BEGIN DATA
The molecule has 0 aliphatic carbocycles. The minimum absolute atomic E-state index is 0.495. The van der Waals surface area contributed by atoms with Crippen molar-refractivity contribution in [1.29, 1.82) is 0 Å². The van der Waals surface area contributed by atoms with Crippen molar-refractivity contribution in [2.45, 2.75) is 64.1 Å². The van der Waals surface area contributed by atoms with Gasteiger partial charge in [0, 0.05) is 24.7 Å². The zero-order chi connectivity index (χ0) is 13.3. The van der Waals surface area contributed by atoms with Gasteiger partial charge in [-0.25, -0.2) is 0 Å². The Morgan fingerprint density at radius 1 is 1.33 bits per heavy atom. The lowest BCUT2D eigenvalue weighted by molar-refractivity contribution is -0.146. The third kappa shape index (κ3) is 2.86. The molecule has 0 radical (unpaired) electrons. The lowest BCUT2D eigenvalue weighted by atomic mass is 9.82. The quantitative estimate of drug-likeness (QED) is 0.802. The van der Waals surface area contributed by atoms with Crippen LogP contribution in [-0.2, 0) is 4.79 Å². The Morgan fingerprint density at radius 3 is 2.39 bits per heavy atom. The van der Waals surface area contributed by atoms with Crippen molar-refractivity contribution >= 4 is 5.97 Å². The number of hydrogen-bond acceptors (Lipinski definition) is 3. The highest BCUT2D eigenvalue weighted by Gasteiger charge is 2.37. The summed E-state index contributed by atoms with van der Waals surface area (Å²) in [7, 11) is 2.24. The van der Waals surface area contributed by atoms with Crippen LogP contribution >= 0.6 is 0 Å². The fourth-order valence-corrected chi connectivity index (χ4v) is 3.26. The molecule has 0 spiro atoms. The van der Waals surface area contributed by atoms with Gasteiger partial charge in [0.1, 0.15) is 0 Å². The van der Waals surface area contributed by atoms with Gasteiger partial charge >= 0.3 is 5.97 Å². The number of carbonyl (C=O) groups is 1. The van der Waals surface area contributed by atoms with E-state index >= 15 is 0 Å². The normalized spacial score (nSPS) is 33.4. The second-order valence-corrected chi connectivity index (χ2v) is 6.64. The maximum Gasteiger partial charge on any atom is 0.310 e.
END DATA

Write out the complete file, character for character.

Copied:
The molecule has 0 aliphatic carbocycles. The minimum absolute atomic E-state index is 0.495. The van der Waals surface area contributed by atoms with Crippen molar-refractivity contribution in [1.29, 1.82) is 0 Å². The van der Waals surface area contributed by atoms with Crippen molar-refractivity contribution in [2.45, 2.75) is 64.1 Å². The van der Waals surface area contributed by atoms with Gasteiger partial charge in [0, 0.05) is 24.7 Å². The zero-order chi connectivity index (χ0) is 13.3. The van der Waals surface area contributed by atoms with Gasteiger partial charge in [-0.25, -0.2) is 0 Å². The Morgan fingerprint density at radius 1 is 1.33 bits per heavy atom. The lowest BCUT2D eigenvalue weighted by molar-refractivity contribution is -0.146. The third kappa shape index (κ3) is 2.86. The molecule has 0 radical (unpaired) electrons. The lowest BCUT2D eigenvalue weighted by atomic mass is 9.82. The quantitative estimate of drug-likeness (QED) is 0.802. The van der Waals surface area contributed by atoms with Crippen LogP contribution in [-0.2, 0) is 4.79 Å². The Morgan fingerprint density at radius 3 is 2.39 bits per heavy atom. The van der Waals surface area contributed by atoms with Crippen molar-refractivity contribution >= 4 is 5.97 Å². The number of hydrogen-bond acceptors (Lipinski definition) is 3. The highest BCUT2D eigenvalue weighted by Gasteiger charge is 2.37. The summed E-state index contributed by atoms with van der Waals surface area (Å²) in [7, 11) is 2.24. The van der Waals surface area contributed by atoms with Crippen LogP contribution >= 0.6 is 0 Å². The fourth-order valence-corrected chi connectivity index (χ4v) is 3.26. The molecule has 0 spiro atoms. The van der Waals surface area contributed by atoms with Gasteiger partial charge in [0.1, 0.15) is 0 Å². The van der Waals surface area contributed by atoms with Gasteiger partial charge >= 0.3 is 5.97 Å². The number of carbonyl (C=O) groups is 1. The van der Waals surface area contributed by atoms with E-state index >= 15 is 0 Å². The normalized spacial score (nSPS) is 33.4. The second-order valence-corrected chi connectivity index (χ2v) is 6.64. The maximum Gasteiger partial charge on any atom is 0.310 e.